July 12, 2021: Academic Emergency Medicine: Official Journal of the Society for Academic Emergency Medicine
Seth W Linakis, Nathan Kuppermann, Rachel M Stanley, Hilary Hewes, Sage Myers, John M VanBuren, T Charles Casper, Matthew Bobinski, Simona Ghetti, Walton O Schalick, Daniel K Nishijima
BACKGROUND: Federal exception from informed consent (EFIC) procedures allow studies to enroll patients with time-sensitive, life-threatening conditions when written consent is not feasible. Our objective was to compare enrollment rates with and without EFIC in a trial of tranexamic acid (TXA) for children with hemorrhagic injuries. METHODS: We conducted a four-center randomized controlled pilot and feasibility trial evaluating TXA in children with severe hemorrhagic brain and/or torso injuries...
July 12, 2021: Academic Emergency Medicine
Andrew B Moore, Mike Puskarich, Jody A Vogel, Jeremy Brown, Willard W Sharp
Emergency Medicine (EM) investigators lag in research funding from the National Institutes of Health (NIH) when compared to other specialties. NIH funding determinations are made in part by a process of NIH study section peer review. Low participation by EM investigators in NIH peer review could be one explanation for low levels of NIH funding by EM investigators. The objective of this study was to establish a current-state metric of EM faculty researchers serving on standing NIH study sections from 2019-2020...
July 12, 2021: Academic Emergency Medicine
Michelle Izmaylov
There is a peculiarity in our emergency department: the conspicuous absence of any soda. Water? Orange juice? Even prune juice for those who desire. But not even a single off-brand soda will turn up in the patient nutrition refrigerator. And not for general lack of soda; all other units across eleven floors have cupboards overflowing with stacks of cans. This has found me trudging up and down the hospital floors over the years, seeking out the particular beverages my patients desire. I encourage custom orders at the conclusion of every patient encounter...
July 12, 2021: Academic Emergency Medicine
Emily M Hayden, Christopher Davis, Sunday Clark, Aditi U Joshi, Elizabeth A Krupinski, Neel Naik, Michael J Ward, Kori S Zachrison, Erica Olsen, Bernard P Chang, Elizabeth Burner, Kabir Yadav, Peter W Greenwald, Shruti Chandra
INTRODUCTION: Telehealth has the potential to significantly change the specialty of Emergency Medicine (EM) and has rapidly expanded in EM during the COVID pandemic; however, it is unclear how EM should intersect with telehealth. The field lacks a unified research agenda with priorities for scientific questions on telehealth in EM. METHODS: Through the 2020 Society for Academic Emergency Medicine's annual consensus conference, experts in EM and telehealth created a research agenda for the topic...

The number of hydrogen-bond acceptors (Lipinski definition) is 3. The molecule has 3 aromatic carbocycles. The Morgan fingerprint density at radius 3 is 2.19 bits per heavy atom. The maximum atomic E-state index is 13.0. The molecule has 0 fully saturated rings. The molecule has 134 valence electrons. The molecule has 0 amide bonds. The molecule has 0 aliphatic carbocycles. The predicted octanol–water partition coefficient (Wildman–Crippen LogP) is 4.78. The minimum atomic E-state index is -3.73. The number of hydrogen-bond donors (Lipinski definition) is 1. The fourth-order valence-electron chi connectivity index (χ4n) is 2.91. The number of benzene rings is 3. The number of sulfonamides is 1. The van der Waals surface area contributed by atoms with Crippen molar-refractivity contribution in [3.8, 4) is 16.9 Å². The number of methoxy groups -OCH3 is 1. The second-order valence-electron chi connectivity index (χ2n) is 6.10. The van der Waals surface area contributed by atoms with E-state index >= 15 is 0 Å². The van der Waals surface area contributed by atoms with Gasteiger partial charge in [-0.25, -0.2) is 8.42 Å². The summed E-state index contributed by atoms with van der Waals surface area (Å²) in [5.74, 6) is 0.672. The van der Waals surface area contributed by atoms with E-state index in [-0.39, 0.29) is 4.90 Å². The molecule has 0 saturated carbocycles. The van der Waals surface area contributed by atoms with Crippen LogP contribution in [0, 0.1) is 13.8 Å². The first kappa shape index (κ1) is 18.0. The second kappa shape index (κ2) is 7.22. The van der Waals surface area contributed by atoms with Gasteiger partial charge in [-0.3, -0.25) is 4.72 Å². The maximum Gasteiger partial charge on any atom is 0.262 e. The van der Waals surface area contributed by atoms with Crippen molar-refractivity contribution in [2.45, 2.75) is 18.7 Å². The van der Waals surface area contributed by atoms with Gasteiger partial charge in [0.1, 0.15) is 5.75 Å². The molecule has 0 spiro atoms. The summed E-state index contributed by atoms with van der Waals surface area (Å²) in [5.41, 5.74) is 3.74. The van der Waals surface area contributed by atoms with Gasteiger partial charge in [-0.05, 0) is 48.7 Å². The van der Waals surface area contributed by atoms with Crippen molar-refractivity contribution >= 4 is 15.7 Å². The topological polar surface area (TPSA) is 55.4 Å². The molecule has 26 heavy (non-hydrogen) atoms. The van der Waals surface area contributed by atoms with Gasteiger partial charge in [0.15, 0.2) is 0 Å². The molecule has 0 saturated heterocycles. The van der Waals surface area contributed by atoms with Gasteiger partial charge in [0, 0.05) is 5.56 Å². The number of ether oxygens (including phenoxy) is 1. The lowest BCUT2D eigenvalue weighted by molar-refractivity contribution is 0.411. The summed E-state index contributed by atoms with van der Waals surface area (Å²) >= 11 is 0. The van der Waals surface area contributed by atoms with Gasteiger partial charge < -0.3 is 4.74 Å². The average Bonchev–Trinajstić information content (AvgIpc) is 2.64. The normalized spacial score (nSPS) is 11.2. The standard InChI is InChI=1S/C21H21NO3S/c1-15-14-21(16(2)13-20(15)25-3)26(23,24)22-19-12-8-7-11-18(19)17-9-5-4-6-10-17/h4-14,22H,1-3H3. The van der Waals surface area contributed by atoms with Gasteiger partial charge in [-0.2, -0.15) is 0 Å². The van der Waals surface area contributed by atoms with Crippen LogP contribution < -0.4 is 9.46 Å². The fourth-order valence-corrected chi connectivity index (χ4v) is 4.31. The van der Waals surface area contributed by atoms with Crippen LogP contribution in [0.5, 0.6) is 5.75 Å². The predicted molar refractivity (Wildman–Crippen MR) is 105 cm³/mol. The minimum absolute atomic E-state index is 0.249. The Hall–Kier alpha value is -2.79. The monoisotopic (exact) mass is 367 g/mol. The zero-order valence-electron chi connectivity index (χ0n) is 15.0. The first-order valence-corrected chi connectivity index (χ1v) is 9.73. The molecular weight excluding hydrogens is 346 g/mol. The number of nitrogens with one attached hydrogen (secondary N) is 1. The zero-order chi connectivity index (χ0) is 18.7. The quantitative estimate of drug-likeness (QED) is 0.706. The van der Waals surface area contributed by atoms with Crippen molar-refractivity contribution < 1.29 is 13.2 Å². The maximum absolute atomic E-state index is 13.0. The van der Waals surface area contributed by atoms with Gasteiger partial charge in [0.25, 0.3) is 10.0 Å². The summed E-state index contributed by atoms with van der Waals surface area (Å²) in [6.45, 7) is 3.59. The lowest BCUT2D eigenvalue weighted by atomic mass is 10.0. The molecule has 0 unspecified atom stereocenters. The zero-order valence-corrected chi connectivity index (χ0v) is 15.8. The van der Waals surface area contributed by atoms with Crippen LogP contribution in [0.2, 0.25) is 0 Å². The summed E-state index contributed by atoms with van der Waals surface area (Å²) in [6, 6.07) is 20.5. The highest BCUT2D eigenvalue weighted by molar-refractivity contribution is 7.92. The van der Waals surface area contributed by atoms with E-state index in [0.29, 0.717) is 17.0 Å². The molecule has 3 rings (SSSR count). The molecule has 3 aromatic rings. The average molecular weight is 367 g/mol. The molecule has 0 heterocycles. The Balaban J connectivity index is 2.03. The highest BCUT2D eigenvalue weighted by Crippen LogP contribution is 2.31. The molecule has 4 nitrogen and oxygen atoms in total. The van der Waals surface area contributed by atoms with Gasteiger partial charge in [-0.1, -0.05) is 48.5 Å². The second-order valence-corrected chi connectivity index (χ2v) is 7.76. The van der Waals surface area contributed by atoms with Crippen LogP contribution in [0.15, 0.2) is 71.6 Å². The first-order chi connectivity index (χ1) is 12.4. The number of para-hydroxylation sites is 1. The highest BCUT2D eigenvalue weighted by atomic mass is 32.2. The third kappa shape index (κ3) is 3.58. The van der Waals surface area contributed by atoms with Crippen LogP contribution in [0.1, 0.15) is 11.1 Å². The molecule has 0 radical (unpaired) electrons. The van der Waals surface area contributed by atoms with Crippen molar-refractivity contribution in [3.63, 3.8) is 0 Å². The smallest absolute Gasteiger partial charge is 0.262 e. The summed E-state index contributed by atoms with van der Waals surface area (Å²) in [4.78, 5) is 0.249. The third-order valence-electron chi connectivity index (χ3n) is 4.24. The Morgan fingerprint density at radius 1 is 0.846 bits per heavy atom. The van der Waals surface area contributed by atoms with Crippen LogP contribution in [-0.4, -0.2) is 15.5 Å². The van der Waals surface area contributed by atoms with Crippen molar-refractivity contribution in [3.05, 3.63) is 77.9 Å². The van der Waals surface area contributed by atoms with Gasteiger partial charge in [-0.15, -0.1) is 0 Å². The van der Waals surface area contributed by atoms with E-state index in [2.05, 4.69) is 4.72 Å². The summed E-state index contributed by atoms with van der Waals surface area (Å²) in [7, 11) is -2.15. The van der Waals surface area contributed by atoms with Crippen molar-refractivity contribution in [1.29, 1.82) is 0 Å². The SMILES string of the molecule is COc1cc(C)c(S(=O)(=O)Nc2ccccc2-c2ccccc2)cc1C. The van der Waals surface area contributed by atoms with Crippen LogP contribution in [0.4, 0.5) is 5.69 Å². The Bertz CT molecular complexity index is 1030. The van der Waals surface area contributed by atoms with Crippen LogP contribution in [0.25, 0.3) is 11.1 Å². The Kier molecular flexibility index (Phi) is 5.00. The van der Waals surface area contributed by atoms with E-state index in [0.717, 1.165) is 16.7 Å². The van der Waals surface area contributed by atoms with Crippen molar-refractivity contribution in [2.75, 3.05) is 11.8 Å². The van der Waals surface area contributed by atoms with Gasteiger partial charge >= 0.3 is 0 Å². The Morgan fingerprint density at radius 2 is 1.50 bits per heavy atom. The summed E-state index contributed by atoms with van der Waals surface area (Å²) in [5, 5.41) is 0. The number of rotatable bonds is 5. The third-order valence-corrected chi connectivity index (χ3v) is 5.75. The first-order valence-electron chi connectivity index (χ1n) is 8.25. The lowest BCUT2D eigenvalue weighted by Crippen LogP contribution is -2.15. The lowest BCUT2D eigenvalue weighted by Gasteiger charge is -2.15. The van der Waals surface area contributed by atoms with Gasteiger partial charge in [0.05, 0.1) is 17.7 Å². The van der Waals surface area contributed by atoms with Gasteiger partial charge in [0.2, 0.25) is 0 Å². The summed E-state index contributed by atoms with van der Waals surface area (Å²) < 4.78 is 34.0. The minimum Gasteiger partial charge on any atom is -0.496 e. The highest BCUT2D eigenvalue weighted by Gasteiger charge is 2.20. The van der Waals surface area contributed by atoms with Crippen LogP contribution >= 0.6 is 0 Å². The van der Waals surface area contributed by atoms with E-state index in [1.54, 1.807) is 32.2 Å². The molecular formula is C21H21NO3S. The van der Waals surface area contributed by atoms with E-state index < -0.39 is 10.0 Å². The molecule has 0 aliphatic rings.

July 10, 2021: Academic Emergency Medicine
Jacob F Lentz, James H Lee, Daniel M Weingrow, David L Schriger
Neonatal lumbar punctures (LPs) are most often performed when a baby younger than 30 days of age presents with a fever.1,2,3 The procedure can be challenging, even for experienced providers.4 The challenge is compounded when the patient is having respiratory or other issues such that they cannot tolerate a sitting or lateral decubitus position. Various methods for optimizing of the success of neonatal LPs have been proposed and studied.5,6,7 Nevertheless, failure rates range up to 40% in some studies.2,4,5 Traditionally, neonatal LPs have been performed in the lateral decubitus position or the sitting position, both of which require firm holding to maintain proper spacing of the spinous processes, a distance that is widely regarded as crucial to successful LP...
July 10, 2021: Academic Emergency Medicine
Amy Z Zhou, Jennifer R Marin, Robert W Hickey, Sandi K Lam, Sriram Ramgopal
BACKGROUND: Back pain is often benign but can be a harbinger for serious pathology. Little is known about the outcome in children with back pain but no serious diagnoses detected at the initial visit. We sought to estimate the rate of serious diagnoses at revisits among children initially discharged from the emergency department with back pain. METHODS: We performed a multicenter retrospective cohort study of patients from 45 pediatric hospitals in the Pediatric Health Information System database from October 1, 2015 to March 31, 2019...
July 10, 2021: Academic Emergency Medicine
Justin A Seltzer, Olga Frankfurt, Demetrios N Kyriacou
BACKGROUND: Earlier initial antibiotic treatment for febrile neutropenia is associated with improved clinical outcomes. This study was conducted to evaluate the association of an emergency department (ED) intervention protocol with time to initial antibiotic treatment for febrile neutropenia patients. METHODS: We conducted a cohort study of adult ED febrile neutropenia patients before and after implementation of an intervention protocol. Analyses included comparison of means and medians, Kaplan-Meier estimates, multivariable regression analyses, interrupted time series analyses, and causal mediation analyses...
July 10, 2021: Academic Emergency Medicine
Mark R Bauer, Mary Jo Larson, Natalie Moresco, Nick Huntington, Regine Walker, Patrick Richard
OBJECTIVE: To examine the association between clinicians' opioid-prescribing group and patients' outcomes among patients treated in the emergency department (ED). DESIGN: Retrospective cohort study. SETTING: EDs of the US Military Health System (MHS). PATIENTS: 181,557 Army active-duty opioid-naïve (no fill in past 180 days) patients with an index encounter to the ED between October 2010 and September 2016. EXPOSURE: Patients classified by opioid-prescribing tier of the treating ED clinician: top-, middle- or bottom-third relative to the clinician's peers in the same emergency department...
July 10, 2021: Academic Emergency Medicine
Sara W Heinert, Jonathan McCoy, Robert Eisenstein, Jessica Rowley
In February 2021, the U.S. Food and Drug Administration (FDA) provided Emergency Use Authorization for the Janssen vaccine- the first one-dose COVID-19 vaccine to become available in the U.S. The one-dose regimen expanded opportunity to vaccinate in settings that can reach vulnerable communities for which returning to a site for a second vaccine dose may prove difficult. With 139 million visits annually in the U.S.1 and a tendency to serve in a safety net capacity for underserved patients2 , the emergency department (ED) is one such setting...
July 10, 2021: Academic Emergency Medicine